TNA Wrestling: Ready for Monday Nights?

JVCXVCorrespondent IFebruary 18, 2010

NEW YORK - OCTOBER 27:  TNA President Dixie Carter and wrestler Hulk Hogan attends the launch of his book 'My Life Outside the Ring' at Madison Square Garden on October 27, 2009 in New York City.  (Photo by Bryan Bedder/Getty Images)
Bryan Bedder/Getty Images

Ever since TNA announced a Monday night Impact on Jan. 4, people have wondered if this was going to be a permanent thing.  With the fourth having come and gone, and the show scoring its highest rating ever, the questions have changed from "if" to "when."

Now that it has been made official that TNA Impact will be a fixture on Monday nights,  it leaves me with the question as to whether or not they are really ready to compete with the WWE.

On paper it looks like they are. They appear to have the full support of their network.  They had their best ratings ever on their first foray into Monday nights.  Heck, it would be hard, if not impossible, to argue that TNA is the most popular it's ever been. 

So you're probably thinking, “With all the aforementioned positives, what's up with the headline? "

If life has taught me anything, it's that how things look on paper and how they end up playing out in real life can yield two completely different results.  While I admit that popularity wise, TNA is riding a high, I still believe that there are a lot of problems in TNA that have yet to be addressed.

If we take a critical look back on the Jan. 4 show, you don't have to watch very long to find some of the problems that took place on the biggest night of TNA's eight-year history.

TNA's opening match was a giant debacle.  A DQ finish in the Steel Asylum match because no one in the match could climb out of the cage.  Then, as the "bulls***" chants started and subsequently got louder, they sent out their newest free agent acquisition,  Jeff Hardy, in what can be described as the worst debut of a talent this wrestling fan has ever seen.

Now, again on paper, one could argue that TNA has corrected that mistake by scrapping the six sides and the Steel Asylum.  However, I don't believe that those moves fixed the bigger problems with what went down. 

How, on the biggest night of your existence, do you make the opening match of your show a match where none of the participants can actually win.  You know, last I checked, wrestling was supposed to be scripted, so problems like this, rarely, if ever, occur.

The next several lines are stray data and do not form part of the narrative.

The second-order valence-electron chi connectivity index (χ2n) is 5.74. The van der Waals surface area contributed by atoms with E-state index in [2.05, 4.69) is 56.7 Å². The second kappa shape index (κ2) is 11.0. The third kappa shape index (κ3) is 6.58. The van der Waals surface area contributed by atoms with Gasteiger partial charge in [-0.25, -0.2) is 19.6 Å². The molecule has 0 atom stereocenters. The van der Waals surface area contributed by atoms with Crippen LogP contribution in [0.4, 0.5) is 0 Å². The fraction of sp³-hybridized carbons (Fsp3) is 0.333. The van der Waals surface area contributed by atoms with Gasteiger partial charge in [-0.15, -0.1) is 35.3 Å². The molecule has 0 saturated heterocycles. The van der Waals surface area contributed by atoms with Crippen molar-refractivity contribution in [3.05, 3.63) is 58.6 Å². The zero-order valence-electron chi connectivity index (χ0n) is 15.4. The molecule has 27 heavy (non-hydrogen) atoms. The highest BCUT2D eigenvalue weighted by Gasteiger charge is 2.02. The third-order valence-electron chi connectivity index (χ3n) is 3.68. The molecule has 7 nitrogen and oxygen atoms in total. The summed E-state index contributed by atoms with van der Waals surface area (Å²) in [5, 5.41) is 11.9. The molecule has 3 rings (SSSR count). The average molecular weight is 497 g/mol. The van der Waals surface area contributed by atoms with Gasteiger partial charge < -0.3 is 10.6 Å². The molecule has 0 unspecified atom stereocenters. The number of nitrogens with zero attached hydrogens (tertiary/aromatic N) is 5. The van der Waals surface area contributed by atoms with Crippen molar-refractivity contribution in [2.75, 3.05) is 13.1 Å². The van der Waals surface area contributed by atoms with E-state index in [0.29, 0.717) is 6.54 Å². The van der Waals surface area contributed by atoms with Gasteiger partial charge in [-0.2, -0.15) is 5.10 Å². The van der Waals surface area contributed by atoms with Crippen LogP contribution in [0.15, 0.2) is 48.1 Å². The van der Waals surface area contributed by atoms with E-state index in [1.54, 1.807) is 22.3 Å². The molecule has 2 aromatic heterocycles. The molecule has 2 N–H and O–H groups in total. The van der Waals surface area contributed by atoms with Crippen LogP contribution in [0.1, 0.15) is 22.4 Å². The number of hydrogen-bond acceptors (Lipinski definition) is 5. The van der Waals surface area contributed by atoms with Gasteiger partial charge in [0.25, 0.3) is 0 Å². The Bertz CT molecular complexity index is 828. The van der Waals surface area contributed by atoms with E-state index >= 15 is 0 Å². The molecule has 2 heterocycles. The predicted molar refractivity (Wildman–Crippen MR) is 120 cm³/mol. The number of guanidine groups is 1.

I mean, if I'm not mistaken, they had what, over a month to plan the show?  You would think that in that time, you would have made sure that the wrestlers in the match could actually accomplish, what it takes to win the match.

Now, I would be willing to give the benefit of the doubt if this was done by people who don't have experience with live wrestling television.  However, these decisions were made, planned, and excused by Hogan, Bishoff, and Russo: guys who aren't exactly what I would call rookies in the wrestling business. 

For this to take place in the first fifteen minutes of a show, that has been in the works for over a month, is something that should concern anyone who wants to see TNA succeed in the long term.

Then, as a way to quell the increasingly angry audience, TNA brings out Jeff Hardy in a manner, that was strikingly similar to a Family Guy episode where Adam West brings out his keys so that the jingling might distract the angry crowd. 

Again, I understand that mistakes happen and that it was their first Monday night show.  However, when you factor in the time they had to plan the show and the experience back stage, it leaves this fan with questions as to how they will cope on Monday nights for the long haul.   

While I could go on and on about the rest of the mistakes that happened on the fourth, this article isn't just about the mistakes of one night.  This article is about whether or not TNA is making the right decision moving to Monday nights at this time.